LOS ANGELES - Bad Bunny, the Puerto Rican reggaetón sensation known for his record-breaking music, has not only left an indelible mark on the music industry but has also become a prominent figure in the academic realm. Loyola Marymount University (LMU) is now offering a class that delves into Bad Bunny's cultural significance as a symbol of resistance in Puerto Rico.
Titled "Bad Bunny and Resistance in Puerto Rico," this course is instructed by Vanessa Díaz, an associate professor of Chicana/o Latina/o Studies at LMU. Notably, this is the second time Díaz has offered the class, a testament to its popularity among students. Díaz acknowledges that the course owes much of its appeal to the enigmatic Bad Bunny.
"We’re learning about way more than just Bad Bunny. We’re learning about the history of colonialism, we’re learning about the history of Puerto Rico, we’re learning about the fact that Puerto Ricans can’t vote for president even if they can get drafted into our wars," Professor Díaz emphasizes.
Puerto Rican reggaeton singer Bad Bunny waves a Puerto Rican flag as he takes part of a demonstration demanding Governor Ricardo Rossello's resignation in San Juan, Puerto Rico on July 17, 2019. (Photo by eric rojas / AFP via Getty Images)
According to the course description, "the class explores 'the record-breaking artist’s global impact and how his music echoes over a century of Puerto Rican history.'" Díaz further adds that the class examines "how Bad Bunny’s language politics, gender presentation and sexual fluidity, fashion choices, and political commentary have made him an icon of social justice and cultural change."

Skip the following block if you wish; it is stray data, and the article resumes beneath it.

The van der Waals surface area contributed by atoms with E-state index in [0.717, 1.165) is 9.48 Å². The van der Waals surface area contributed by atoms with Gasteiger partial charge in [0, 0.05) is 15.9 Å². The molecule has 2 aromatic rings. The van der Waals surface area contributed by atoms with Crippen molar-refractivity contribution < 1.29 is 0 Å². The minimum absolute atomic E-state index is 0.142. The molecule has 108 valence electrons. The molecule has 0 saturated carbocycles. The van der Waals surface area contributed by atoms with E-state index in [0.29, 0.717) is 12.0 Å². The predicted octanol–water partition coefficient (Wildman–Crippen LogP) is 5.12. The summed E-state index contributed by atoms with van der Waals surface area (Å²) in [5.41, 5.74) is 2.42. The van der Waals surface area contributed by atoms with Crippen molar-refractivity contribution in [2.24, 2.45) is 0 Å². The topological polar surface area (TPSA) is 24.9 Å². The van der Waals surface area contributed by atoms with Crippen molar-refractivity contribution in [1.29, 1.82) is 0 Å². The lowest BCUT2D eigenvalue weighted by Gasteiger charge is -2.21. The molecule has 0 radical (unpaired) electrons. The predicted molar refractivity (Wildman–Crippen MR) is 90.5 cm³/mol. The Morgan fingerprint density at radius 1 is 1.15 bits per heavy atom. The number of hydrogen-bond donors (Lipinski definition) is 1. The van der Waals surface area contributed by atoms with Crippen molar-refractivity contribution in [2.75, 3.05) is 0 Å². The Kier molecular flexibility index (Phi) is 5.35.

"He is a serious cultural figure and he deserves a class," she said. "He talks about bigger issues, he represents bigger issues."
Díaz uses the song, "Afilando Los Cuchillos," which means sharpening knives, "to teach about the massive protests in Puerto Rico in 2019. The song became an anthem for Puerto Ricans, angry at then-governor Ricardo Rosselló and the mismanagement of relief efforts after Hurricane Maria."
Diaz wasn’t born or raised in Puerto Rico, but her activist father was. Inspired by him, she joined the protest.
Bad Bunny attends The 2023 Met Gala Celebrating "Karl Lagerfeld: A Line Of Beauty" at The Metropolitan Museum of Art on May 01, 2023 in New York City. (Photo by Theo Wargo/Getty Images for Karl Lagerfeld)
Díaz's aspirations for the class extend beyond the classroom. She hopes that it will ignite a passion for Puerto Rico's rich history and culture among her students while also dispelling stereotypes and misconceptions often associated with Latin music and its artists. While Díaz's course isn't the first to incorporate Bad Bunny and his music into academia, she is pleased to know that the artist himself is aware of her class. Bad Bunny expressed his interest in the course in a Rolling Stone article, stating that he wished he were in college to enroll and claiming he'd undoubtedly earn an A. Díaz, however, believes that even Bad Bunny might be surprised by the depth of knowledge and insights the class offers.
Bad Bunny's influence transcends the confines of the music industry, leaving an indelible mark in both the cultural and academic spheres. As more universities embrace his cultural significance, it is evident that Bad Bunny's impact reaches far beyond the beats and lyrics of his music.